Shown here is the Boeing C-135 on display at the Charles B. Hall Airpark at the entrance to Tinker Air Force Base in Oklahoma City.

Admission to the airpark is free, and no base pass is required. There is ample, nearby parking. The airpark displays over a dozen restored aircraft dating from World War II as well as recent times.

KC-135 on display at the Charles B. Hall Airpark at the entrance to Tinker Air Force Base, Oklahoma City


Take the Air Depot Boulevard exit from I-40. The planes are accessed via a series of flat, paved sidewalks ... highly recommended!!

More about the Airpark


Bricktown in Oklahoma City

Other Attractions

  • Orr Family Farm
  • Oklahoma City Zoo
  • Science Museum Oklahoma
  • Hefner Lake and Park
  • Museum of Osteology
  • Oklahoma History Center
  • American Banjo Museum
  • Oklahoma Firefighters Museum
  • Plaza District
  • White Water Bay

Read about more Oklahoma City attractions and traveler reviews at TripAdvisor

Interactive Map of Oklahoma City


Lodging and Dining Options in Oklahoma City


Oklahoma City Travel Guide

Hotel listings and traveler reviews for Oklahoma City

Restaurant reviews for Oklahoma City

Attractions and things to do in Oklahoma City

Oklahoma Route 66 Passport

The Official Oklahoma Route 66 Passport

The Oklahoma Route 66 Passport from the Oklahoma Tourism & Recreation Department helps Route 66 travelers find new destinations to explore and document their progress along the way.

The Route 66 Passport, which is available free at, features 66 of the state’s memorable Mother Road attractions. It includes iconic stops like Catoosa’s Blue Whale, Stroud’s Rock Cafe and Clinton’s Oklahoma Route 66 Museum along with many newer favorites.

Get your passport stamped at each stop, then take it to a Tourism Information Center to be verified and earn an exclusive Route 66 coin.

More information about the Oklahoma Route 66 Passport

Order the Oklahoma Route 66 Passport online


Earlier Times on Route 66: The Major Court at 3200 N.W. 39th Street, on US 66 & 270, Oklahoma City, Oklahoma

Vintage Views of Oklahoma City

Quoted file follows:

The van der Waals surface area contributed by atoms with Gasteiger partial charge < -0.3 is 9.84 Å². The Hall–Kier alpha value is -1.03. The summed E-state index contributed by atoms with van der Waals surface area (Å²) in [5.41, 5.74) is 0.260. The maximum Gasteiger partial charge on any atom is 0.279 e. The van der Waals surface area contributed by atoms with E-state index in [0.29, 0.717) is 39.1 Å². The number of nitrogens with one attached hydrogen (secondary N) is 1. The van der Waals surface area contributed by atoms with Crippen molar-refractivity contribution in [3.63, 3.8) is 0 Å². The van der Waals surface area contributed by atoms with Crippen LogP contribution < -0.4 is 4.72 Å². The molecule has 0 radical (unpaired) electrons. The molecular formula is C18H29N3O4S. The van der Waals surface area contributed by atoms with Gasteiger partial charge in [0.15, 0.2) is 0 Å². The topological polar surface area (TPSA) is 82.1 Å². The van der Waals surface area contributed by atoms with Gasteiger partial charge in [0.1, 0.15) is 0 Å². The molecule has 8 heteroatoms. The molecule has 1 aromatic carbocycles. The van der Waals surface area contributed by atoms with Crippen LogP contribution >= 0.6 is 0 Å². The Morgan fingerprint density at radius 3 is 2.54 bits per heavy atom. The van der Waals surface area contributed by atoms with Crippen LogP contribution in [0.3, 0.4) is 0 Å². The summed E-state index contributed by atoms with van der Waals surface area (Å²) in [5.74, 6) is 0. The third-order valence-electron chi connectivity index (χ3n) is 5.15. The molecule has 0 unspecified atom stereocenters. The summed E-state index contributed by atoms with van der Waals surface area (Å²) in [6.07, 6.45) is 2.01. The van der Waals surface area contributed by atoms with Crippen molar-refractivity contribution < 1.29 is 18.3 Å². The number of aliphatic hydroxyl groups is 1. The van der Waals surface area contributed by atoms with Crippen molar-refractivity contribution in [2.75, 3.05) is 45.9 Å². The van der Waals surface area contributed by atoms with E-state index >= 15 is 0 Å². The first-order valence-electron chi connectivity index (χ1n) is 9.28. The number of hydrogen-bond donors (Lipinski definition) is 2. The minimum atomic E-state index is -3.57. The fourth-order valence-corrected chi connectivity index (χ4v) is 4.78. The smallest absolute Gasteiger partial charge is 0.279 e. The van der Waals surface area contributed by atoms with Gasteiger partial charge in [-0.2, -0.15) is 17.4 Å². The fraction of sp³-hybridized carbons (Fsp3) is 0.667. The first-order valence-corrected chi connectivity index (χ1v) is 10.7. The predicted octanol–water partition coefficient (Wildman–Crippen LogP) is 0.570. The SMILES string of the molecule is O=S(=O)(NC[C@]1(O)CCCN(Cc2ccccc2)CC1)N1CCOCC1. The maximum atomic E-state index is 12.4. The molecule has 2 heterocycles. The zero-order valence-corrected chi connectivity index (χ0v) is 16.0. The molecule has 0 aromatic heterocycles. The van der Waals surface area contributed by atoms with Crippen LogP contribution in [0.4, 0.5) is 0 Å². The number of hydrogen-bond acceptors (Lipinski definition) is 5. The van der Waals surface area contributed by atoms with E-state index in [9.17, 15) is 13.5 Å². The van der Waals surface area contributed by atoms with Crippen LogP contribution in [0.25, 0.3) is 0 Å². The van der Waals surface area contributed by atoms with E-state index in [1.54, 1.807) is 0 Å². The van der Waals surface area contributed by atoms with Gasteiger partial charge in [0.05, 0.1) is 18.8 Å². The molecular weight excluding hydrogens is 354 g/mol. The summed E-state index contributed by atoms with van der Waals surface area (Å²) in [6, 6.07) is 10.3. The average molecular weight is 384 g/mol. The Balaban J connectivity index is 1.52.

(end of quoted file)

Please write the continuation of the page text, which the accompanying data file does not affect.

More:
What was Route 66 like in its earlier years, as visitors drove around or through Oklahoma City? What did all the service stations, motels and public buildings look like when they were new?

What did the traveling public experience on the Mother Road? We wonder such things when we travel Route 66 today.

Those earlier times in the 1930s, 40s and 50s were not always captured on film. But the use of colorful postcards was common in those decades.

We have included below a sampling of our collection of vintage travel postcards showing scenes in Oklahoma City. These portray the city in its earlier years and help us to visualize "yesterday" as we drive Route 66 today.

Park-O-Tell, 2 blocks north of the State Capitol Building, on Highway 66, Oklahoma City, OK
Park-O-Tell, 2 blocks north of the State Capitol Building, on Highway 66, Oklahoma City, Oklahoma

Union Bus Station, Oklahoma City
Union Bus Station, Oklahoma City, Oklahoma
Union Railroad Station, Oklahoma City
Union Station, Oklahoma City, Oklahoma
Matlyn Court
Matlyn Court, US 66, Oklahoma City, Oklahoma
De Luxe Courts
De Luxe Courts, 4500 NW 39th Street, U.S. Highway 66, Oklahoma City Oklahoma
Nu Homa Motel
Nu Homa Motel - Oklahoma City, Oklahoma
The Major Court
The Major Court at 3200 NW 39th Street in Oklahoma City, Oklahoma
Classen Cafeteria
Classen Cafeteria, where U.S. Highway 66 crosses the famous Classen Boulevard at 23rd Street, Oklahoma City, Oklahoma
Flamingo Motel
Flamingo Motel on Highways 66 and 77, just north of the State Capitol, Oklahoma City, Oklahoma

Oklahoma City University
Oklahoma City University

Route 66 Road Trips in Oklahoma

Kansas to Tulsa
Route 66 Road Trip westbound from Kansas to Tulsa

Tulsa to
Oklahoma City
Route 66 Road Trip westbound from Tulsa to Oklahoma City

Oklahoma City to
Route 66 Road Trip westbound from Oklahoma City to Texas

More About Travel in Oklahoma

Oklahoma City Convention & Visitors Bureau

More Things to Do on Route 66 - at the Oklahoma Tourism Department

Oklahoma Route 66 Association